The Great Gatsby – Guest Post by: Mariah Himes

Posted: June 13, 2013 by Josh Kwasny in Drama
Tags: , , , , ,

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I’m one of those nerds who tend to read the book before going to see the movie and compare the film side-by-side to its original book.  This can often ruin how I appreciate a movie, but last week was an exception.  I thoroughly enjoyed Luhrman’s The Great Gatsby, starring DiCaprio, Spiderman, and Carey Mulligan.  It’s been almost two years since I read Fitzgerald’s novel, but after whispering questions to my fellow nerd in the theater, I was able to remember enough of the book to realize that Lurhman stayed true to the plot and many of the novel’s main themes.

If you haven’t had a chance to read the book or see the movie yet, it centers on the mysterious figure of Gatsby, his indescribable wealth, and his unending love for Daisy.  A depressed alcoholic Nick Carraway narrates the story, emphasizing his great admiration for Gatsby’s incredible hope and integrity amidst the careless and amoral upper class of New York in the 1920s.  From a young age, Gatsby decides to change both himself and his impoverished surroundings and assume an idealized image of himself; this self-manufactured image is dependent on Daisy’s acceptance of his love and their (hopefully) subsequent marriage.

As the majority of the plot centers on the unveiling of Gatsby’s mysterious past and source of wealth (hint: it wasn’t legal in the 20’s), Gatsby’s gradual unveiling of his character beneath his carefully manufactured façade is an incredibly important moment both for viewers (or readers!) and Nick.  What strikes Nick about Gatsby is that, despite Gatsby’s economic and social ‘inadequacies’ as well as Daisy’s marriage to another man, Gatsby never forsakes his love for her.  He continues to plan his life in the wholehearted belief that his love for her (as well as his gargantuan, beautiful mansion and extensive wealth) will win Daisy away from husband.  He is convinced—not without reason, as the movie trailer insinuates—that Daisy has also loved him since they met, and that she will leave her husband for Gatsby.  I love this image of Gatsby’s faithfulness because, though his goals and desires and ultimate faith in himself above all are less-than-godly, he adheres to his faith wholeheartedly.  He puts his entire life and energy into creating the ideal man and lifestyle into which Daisy will, presumably, fit perfectly and ultimately complete.  In this way, he provides a compelling example of the biblical definition for faith; “Faith is the assurance of things hoped for, the conviction of things not seen” (Hebrews 11:1).  Faith, even misdirected, is incredibly powerful.  Gatsby’s very real and constant, undeterred faith that Daisy will marry him, despite all the odds, never fails, even when it becomes to clear to viewers (and readers) that she cannot leave her current husband.  Faith empowers humans to enact change and to hold tenaciously to our ideals and values with more strength than we thought possible and against all odds; yet a godless faith ultimately cannot save us.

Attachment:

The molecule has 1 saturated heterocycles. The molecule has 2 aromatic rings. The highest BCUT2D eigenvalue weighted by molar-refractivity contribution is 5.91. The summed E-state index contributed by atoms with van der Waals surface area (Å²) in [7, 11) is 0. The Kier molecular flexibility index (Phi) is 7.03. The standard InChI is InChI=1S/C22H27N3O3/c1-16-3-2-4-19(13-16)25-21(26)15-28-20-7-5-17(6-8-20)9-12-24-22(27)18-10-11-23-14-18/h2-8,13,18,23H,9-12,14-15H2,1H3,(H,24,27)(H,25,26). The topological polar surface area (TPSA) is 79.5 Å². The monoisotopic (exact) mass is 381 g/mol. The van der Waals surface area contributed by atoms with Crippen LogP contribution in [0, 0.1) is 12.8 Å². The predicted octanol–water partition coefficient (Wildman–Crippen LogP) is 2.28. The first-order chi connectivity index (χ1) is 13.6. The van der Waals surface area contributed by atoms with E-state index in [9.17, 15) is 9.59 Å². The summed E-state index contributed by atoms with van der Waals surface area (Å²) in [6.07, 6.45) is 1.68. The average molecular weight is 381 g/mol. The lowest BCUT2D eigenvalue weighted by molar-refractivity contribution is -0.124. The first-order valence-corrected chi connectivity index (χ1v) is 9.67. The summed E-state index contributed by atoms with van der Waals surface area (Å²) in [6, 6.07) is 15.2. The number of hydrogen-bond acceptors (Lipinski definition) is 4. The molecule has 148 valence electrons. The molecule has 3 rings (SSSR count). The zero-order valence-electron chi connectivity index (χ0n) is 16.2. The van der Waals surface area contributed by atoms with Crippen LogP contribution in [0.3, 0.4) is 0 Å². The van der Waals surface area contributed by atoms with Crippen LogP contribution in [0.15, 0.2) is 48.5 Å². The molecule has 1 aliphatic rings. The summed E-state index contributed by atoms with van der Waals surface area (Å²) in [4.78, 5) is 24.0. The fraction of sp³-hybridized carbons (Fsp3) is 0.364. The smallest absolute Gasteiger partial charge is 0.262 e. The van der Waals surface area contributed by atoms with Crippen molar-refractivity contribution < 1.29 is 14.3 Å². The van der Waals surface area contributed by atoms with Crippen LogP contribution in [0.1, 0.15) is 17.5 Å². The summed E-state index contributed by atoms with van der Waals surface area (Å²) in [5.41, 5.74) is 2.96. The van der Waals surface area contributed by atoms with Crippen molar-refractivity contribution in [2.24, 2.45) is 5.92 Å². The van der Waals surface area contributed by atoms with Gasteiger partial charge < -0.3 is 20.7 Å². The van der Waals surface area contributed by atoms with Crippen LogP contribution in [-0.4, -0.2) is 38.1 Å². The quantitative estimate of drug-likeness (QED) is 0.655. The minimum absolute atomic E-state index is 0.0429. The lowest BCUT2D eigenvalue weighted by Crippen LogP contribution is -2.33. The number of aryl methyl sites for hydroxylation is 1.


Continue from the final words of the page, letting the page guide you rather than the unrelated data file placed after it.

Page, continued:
The author of Hebrews goes on to clarify their definition of faith with the following verses: “By faith we understand that the universe was created by the word of God, so that what is seen is not made out of things that are visible… Without faith, it is impossible to please him [God], for whoever would draw near to God must believe that he exists and that he rewards those who seek him” (Hebrews 11: 3, 6).  The author continues by saying that faith has the power to commend one, or is counted to followers as righteousness, thus pleasing God.  The rest of the chapter describes familiar Old Testament heroes and later unnamed victims of persecution whose faithfulness and obedience to God’s truth empowered them to obey Him and gave them the strength to survive hardships and persecution, because they “desire a better country, that is, a heavenly one.  Therefore God is not ashamed to be called their God, for he has prepared for them a city” (16).  What a beautiful image of godly faithfulness!  Our Spirit-inspired faith as believers in God’s goodness and fulfillment of His promises to us honors God; by His grace, we can have confidence that He has saved us a place in His heavenly kingdom to come.  In this faith, we have the strength to endure any hardship with hope and the potential to change, becoming more like God as He sustains and and fulfills us. With such faith and hope given directly from our Savior, what CAN’T we do in His name? Forget bootlegging, vast parties, and the self-created ‘ideal’ versions of ourselves we attempt to become. With God-based and Spirit-given faith, we as Christians are filled with the ‘God-power’ to change from the inside out in all authenticity: God’s life-changing grace is not façade, but has the power to alter us at the core and transform us into His image, thus allowing us to be His ideal for us.

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